The balance between child autonomy and parental autonomy in Malawi; an analysis of the Child Care, Protection and Justice Act

Master Thesis


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University of Cape Town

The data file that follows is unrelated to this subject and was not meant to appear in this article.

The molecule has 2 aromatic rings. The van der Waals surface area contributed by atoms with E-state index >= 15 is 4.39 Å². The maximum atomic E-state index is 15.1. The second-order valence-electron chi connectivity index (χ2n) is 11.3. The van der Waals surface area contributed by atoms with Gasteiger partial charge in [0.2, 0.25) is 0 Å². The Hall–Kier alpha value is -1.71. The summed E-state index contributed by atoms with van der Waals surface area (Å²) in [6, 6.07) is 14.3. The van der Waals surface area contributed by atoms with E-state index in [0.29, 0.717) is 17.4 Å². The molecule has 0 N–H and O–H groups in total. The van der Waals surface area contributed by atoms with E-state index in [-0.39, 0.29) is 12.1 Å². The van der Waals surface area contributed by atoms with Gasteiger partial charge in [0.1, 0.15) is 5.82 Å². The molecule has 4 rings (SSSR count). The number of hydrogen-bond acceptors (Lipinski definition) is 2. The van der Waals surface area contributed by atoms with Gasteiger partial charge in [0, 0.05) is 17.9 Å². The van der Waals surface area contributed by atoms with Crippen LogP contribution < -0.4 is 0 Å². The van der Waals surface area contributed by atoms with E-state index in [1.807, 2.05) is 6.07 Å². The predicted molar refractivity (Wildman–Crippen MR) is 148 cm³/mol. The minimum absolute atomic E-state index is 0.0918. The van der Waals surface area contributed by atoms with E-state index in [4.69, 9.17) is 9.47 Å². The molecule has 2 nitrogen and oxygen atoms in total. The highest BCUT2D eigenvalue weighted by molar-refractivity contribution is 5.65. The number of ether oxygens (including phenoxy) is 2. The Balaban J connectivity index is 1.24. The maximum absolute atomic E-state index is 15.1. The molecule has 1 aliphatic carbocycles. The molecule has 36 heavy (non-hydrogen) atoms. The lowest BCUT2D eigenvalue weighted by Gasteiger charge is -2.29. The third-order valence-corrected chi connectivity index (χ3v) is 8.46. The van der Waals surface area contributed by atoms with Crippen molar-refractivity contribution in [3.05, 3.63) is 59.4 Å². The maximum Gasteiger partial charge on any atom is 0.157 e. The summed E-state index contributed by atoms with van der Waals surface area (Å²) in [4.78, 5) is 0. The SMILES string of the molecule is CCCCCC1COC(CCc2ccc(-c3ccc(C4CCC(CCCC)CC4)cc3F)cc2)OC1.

For a long time children have been considered to be vulnerable persons, incapable of making rational decisions. As a result, decisions have been made for children by other people such as their parents or guardians. In most African societies, including Malawi, children remain largely voiceless and dependent on their parents who view their role mainly as being to protect children from their own actions and actions of other people. However, international law considers children as autonomous persons capable of making their own decisions. Thus, it requires states to recognise the autonomy a child although it also recognises that parents are free to raise children the way they want. Both the CRC and the African Children's Charter recognise children as bearers of rights and guarantee their right to take part in decisions that affect them. These treaties also recognise the principles of the best interests of the child, non-discrimination, and the child's right to life, survival and development. This thesis finds that while the best interests' principle has been domesticated under the Constitution, the other principles are not explicitly entrenched in the Constitution or under the Child Care, Protection and Justice Act. At best, they can be implied in other provisions of the Act. Overall, the Child Care, Protection and Justice Act leans towards enhancing the parental autonomy in child rearing and institutional protection of children rather than towards the emancipation of children in accordance with their evolving capacities.